TECHNOLOGY: Battle of Midway, Rise of the Aircraft Carrier

June 4, 2012 at 11:52 pm Leave a comment

Still on Top After 70 Years

June marks the 70th anniversary of the Battle of Midway, considered by most military historians to be the turning point in the Pacific during World War II.

Torpedo bombers on the flight deck of the US Enterprise CV-6 just before the Battle of Midway (Navy archival photo)

In 1942, a large Japanese fleet, led by four heavy aircraft carriers, planned to destroy the three U.S. carriers they missed during the Pearl Harbor attack six months earlier. But by early June, Naval Intelligence had cracked the Imperial Japanese Navy code and Admiral Chester Nimitz, the head of the Navy’s Pacific forces, knew where the enemy was and what their plans were.

After three days of battle, where the opposing surface ships never saw each other, Japan lost all four of its heavy carriers as well as hundreds of planes and thousands of sailors and pilots. U.S. losses were limited to one carrier – the USS Yorktown (CV-5) – a destroyer, the USS Hammann (DD-412), less than 150 planes and 305 men. After Midway, Japan was never able to launch a large naval offensive again.

The battle anniversary also marks the emergence of the aircraft carrier over the battlship as the mainstay of the U.S. Navy – a position it holds to this day.

The U.S. Navy is the only one in the world with more than a couple of large aircraft carriers that can launch fighters and bombers as well as helicopters and radar planes from their flight decks.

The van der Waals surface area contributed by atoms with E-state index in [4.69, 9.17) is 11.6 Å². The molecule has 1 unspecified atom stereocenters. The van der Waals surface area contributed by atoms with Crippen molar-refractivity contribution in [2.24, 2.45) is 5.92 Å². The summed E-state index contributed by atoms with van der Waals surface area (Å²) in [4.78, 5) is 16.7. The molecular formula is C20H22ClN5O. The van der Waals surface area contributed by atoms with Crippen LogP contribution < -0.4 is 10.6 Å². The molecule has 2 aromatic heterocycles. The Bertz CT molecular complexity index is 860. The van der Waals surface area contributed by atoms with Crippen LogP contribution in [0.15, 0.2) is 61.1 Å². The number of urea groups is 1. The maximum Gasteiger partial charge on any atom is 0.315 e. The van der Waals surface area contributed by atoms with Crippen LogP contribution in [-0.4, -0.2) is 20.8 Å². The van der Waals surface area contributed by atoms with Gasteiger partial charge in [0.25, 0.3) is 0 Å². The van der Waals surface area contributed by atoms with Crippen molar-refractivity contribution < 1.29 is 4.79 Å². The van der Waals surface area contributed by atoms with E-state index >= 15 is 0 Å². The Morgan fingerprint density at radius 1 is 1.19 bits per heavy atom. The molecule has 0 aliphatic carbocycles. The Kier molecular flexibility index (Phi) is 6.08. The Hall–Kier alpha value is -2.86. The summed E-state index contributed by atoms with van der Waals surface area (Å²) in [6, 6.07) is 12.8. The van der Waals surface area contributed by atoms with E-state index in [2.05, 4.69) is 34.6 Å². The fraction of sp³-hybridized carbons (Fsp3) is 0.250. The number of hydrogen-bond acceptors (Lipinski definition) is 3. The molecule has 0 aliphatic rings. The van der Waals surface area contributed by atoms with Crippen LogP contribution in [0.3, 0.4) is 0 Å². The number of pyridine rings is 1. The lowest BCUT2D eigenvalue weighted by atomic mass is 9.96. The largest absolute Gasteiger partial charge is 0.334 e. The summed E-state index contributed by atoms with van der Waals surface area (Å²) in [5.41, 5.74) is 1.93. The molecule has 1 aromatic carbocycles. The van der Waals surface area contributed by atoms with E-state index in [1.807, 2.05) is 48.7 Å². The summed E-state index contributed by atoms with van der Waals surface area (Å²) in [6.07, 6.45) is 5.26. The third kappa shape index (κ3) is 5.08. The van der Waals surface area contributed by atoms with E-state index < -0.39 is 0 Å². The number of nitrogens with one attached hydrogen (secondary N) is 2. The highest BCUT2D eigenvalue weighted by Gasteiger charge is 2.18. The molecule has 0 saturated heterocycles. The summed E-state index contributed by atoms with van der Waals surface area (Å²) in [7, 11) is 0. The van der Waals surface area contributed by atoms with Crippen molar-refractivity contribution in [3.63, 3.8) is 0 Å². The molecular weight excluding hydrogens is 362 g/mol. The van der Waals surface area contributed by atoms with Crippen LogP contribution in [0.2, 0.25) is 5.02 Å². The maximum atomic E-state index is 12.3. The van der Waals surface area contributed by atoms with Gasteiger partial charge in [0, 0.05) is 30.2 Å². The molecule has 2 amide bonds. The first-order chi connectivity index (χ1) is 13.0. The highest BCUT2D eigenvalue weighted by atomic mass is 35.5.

But other navies from Brazil and the U.K. to India and China are building or buying flatops to protect their shores and project power far out at sea.

Carriers have evolved over the last 70 years with angled flight decks allowing takeoffs and landings simultaneously, jet powered aircraft and nuclear propulsion, which has increased flat tops’ range and freed them from dependence on the refueling ship. You can read about it – and the changes coming with the next super carrier – the USS Gerland R. Ford (see the photo below) – in an article your 4GWAR editor wrote for the April issue of the Navy League’s Seapower magazine.

The final keel section of the future USS Gerald R. Ford (CVN 78) is lowered into place at Huntington Ingalls Industries-Newport News Shipbuilding. The 680-metric-ton, 60-foot-tall lower bow unit was joined to the other keel sections and was the last major section of the ship below the waterline to be installed. The Ford is scheduled to be delivered to the fleet in 2015. (Photo courtesy of Ricky Thompson Huntington Ingalls Industries Newport News Shipbuilding Division)

For more information and photographs about the Battle of Midway, click here to go to the Navy History and Heritage Command website.

 

 

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Entry filed under: National Security and Defense, Naval Warfare, Technology, Weaponry and Equipment. Tags: , , , , , .

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